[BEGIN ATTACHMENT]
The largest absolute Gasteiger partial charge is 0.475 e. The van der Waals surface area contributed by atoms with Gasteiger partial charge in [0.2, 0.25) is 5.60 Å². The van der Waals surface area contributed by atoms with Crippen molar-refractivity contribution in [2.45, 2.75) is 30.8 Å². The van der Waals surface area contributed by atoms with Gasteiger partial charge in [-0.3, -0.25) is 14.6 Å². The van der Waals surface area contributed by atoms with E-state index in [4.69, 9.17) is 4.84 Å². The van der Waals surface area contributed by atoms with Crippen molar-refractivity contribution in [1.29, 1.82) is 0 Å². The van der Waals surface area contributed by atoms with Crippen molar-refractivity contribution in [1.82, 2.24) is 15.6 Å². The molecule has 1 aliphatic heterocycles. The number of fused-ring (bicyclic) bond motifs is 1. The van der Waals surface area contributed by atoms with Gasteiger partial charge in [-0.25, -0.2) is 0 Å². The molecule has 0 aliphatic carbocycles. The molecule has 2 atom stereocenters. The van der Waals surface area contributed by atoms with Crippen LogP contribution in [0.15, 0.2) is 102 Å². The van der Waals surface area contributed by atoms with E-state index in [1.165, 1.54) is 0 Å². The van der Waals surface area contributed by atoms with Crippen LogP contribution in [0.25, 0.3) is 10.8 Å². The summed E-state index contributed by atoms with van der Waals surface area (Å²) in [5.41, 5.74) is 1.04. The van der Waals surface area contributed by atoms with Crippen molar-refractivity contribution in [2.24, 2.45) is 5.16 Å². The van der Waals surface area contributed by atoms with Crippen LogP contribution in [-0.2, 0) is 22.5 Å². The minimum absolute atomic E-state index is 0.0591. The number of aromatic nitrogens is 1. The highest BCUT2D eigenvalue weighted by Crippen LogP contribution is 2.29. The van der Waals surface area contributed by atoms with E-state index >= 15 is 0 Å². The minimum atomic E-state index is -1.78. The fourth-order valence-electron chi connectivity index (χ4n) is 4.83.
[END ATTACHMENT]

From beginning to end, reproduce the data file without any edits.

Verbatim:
The largest absolute Gasteiger partial charge is 0.475 e. The van der Waals surface area contributed by atoms with Gasteiger partial charge in [0.2, 0.25) is 5.60 Å². The van der Waals surface area contributed by atoms with Crippen molar-refractivity contribution in [2.45, 2.75) is 30.8 Å². The van der Waals surface area contributed by atoms with Gasteiger partial charge in [-0.3, -0.25) is 14.6 Å². The van der Waals surface area contributed by atoms with E-state index in [4.69, 9.17) is 4.84 Å². The van der Waals surface area contributed by atoms with Crippen molar-refractivity contribution in [1.29, 1.82) is 0 Å². The van der Waals surface area contributed by atoms with Crippen molar-refractivity contribution in [1.82, 2.24) is 15.6 Å². The molecule has 1 aliphatic heterocycles. The number of fused-ring (bicyclic) bond motifs is 1. The van der Waals surface area contributed by atoms with Gasteiger partial charge in [-0.25, -0.2) is 0 Å². The molecule has 0 aliphatic carbocycles. The molecule has 2 atom stereocenters. The van der Waals surface area contributed by atoms with Crippen LogP contribution in [0.15, 0.2) is 102 Å². The van der Waals surface area contributed by atoms with E-state index in [1.165, 1.54) is 0 Å². The van der Waals surface area contributed by atoms with Crippen LogP contribution in [0.25, 0.3) is 10.8 Å². The summed E-state index contributed by atoms with van der Waals surface area (Å²) in [5.41, 5.74) is 1.04. The van der Waals surface area contributed by atoms with Crippen molar-refractivity contribution in [2.24, 2.45) is 5.16 Å². The van der Waals surface area contributed by atoms with Crippen LogP contribution in [-0.2, 0) is 22.5 Å². The minimum absolute atomic E-state index is 0.0591. The number of aromatic nitrogens is 1. The highest BCUT2D eigenvalue weighted by Crippen LogP contribution is 2.29. The van der Waals surface area contributed by atoms with E-state index >= 15 is 0 Å². The minimum atomic E-state index is -1.78. The fourth-order valence-electron chi connectivity index (χ4n) is 4.83.